Sunday, 8 April 2007

Happy Easter

Happy Easter everybody. I hope everyone is having a delightful Easter, spent with friends and/or family. Of course, I hope you all take a moment during this special time to remember the real reason for Easter – that is, Jesus rolling a big chocolate egg down a hill, or something, for our sins.

For my sins, I’ve been on this rig since Tuesday. Me and bunch of big burly men. Seems to be a theme, doesn’t it? It happens to be the same rig I was on back in January, for my last time in Nigeria. However, it’s a little more comfortable this time round, as I have a room with a window, and the room is being shared with someone who is hardly ever there. In fact, I think he left the rig today, meaning that for the time being I have a room to myself – an incredibly rare thing on a rig. Last time I had to share with a flatulent, impatient colleague with an insane sleeping schedule that messed up my sleeping pattern royally, and took me over a week to eventually recover.

Anyway, this pleasant state of comfort – which I don’t expect to last – has been matched by the leisurely amount of work I’ve been doing. I got on the rig a couple of days earlier than usual, thus giving myself and my colleague this time a generous amount of time to get our tools set up, and an even more generous amount of time to sleep, drink coffee and watch football. Our tools were all run-in-hole today, and I can now look forward to a few days of absolutely no work whatsoever. Everything appears to be roughly on schedule, and if this is the case I can expect to be finished and off the rig in about ten days. Plunged into a Nigeria is the midst of elections.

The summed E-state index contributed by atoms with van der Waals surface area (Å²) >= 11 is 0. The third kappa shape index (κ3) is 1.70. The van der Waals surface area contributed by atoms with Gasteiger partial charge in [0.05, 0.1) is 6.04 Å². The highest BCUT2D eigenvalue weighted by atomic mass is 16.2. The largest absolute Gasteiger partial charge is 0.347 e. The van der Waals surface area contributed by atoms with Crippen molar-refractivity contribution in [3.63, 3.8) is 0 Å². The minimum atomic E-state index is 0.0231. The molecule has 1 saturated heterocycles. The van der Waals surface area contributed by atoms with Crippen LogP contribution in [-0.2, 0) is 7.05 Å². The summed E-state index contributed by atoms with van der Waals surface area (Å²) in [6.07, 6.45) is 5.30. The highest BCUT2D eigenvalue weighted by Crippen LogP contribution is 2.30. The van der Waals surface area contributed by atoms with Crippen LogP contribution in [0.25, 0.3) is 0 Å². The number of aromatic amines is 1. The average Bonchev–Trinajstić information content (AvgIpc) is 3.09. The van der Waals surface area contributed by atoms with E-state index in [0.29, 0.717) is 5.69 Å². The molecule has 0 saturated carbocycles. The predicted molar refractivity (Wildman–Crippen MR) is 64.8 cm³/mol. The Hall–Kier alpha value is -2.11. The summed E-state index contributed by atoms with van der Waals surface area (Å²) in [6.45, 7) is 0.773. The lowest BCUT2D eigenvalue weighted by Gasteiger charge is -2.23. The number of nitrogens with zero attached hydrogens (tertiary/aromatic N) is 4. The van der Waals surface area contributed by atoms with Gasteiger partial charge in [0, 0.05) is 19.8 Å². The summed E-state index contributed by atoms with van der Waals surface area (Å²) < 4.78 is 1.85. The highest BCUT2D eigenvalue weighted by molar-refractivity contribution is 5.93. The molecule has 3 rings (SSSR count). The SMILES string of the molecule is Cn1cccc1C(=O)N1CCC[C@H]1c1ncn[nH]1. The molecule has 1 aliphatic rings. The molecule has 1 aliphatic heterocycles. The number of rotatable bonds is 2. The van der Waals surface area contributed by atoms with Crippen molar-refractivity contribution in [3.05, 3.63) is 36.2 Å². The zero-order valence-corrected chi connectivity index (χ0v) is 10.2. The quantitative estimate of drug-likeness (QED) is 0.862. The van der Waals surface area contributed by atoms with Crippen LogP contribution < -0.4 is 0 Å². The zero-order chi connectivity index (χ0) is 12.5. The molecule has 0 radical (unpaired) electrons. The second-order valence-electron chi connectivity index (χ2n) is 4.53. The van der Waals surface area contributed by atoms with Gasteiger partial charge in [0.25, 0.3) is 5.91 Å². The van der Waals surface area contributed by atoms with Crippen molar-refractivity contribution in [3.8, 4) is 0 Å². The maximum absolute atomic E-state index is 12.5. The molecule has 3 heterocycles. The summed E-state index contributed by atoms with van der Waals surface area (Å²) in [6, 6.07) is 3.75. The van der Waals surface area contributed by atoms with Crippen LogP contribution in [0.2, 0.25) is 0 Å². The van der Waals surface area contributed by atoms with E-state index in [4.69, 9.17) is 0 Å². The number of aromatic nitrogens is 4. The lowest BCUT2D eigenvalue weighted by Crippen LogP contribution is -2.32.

The elections have been causing a little bit of strife actually; not so much so in Nigeria itself, but a great amount of concern has been shown on the rig because it might affect the helicopters. For at least four days there won’t be any helicopters to and from the rig, but rumours have been abound that this could be as much as fourteen days, and might include all domestic flights. However, most of these rumours have been perpetuated by a pessimistic Canadian (why doesn’t America just swallow up this nation and save everyone a lot of grief?) so I’m not expecting too many problems.

That’s my Easter in Nigeria then, following a Christmas in Nigeria. Truly a festive haven of a nation. I quite want to do something to celebrate this special day, but there’s no hills and, as far as I’ve seen, no chocolate eggs, so I’m just going to chuck some cake down the stairs instead.


Jenny said...

Could you have said no to going to Nigeria? Because the more you talk about it, the more I would have said no, if I were in your position.

Nev 360 said...

We can refuse to go if we want, and some in my company do - indeed there are many companies that refuse to go to Nigeria at all. My biggest problem with Nigeria isn't the security situation though, it's the lack of freedom I'm afforded. It's not much fun going to a place as a prisoner, effectively.

The amount of security I'm given makes the perception of danger high; in my position the risk probably isn't so great. Until the kidnapping of two Turks yesterday, there weren't any hostages being held here. Any hostages held inevitably get set free unhurt, after a ransom - the only injuries or killings have been due to bungled attempts by Nigerian security forces to set them free.

Still, it's not a place to take the family for a summer holiday.

j u s t i n a said...

You should post pictures in this blog, dear.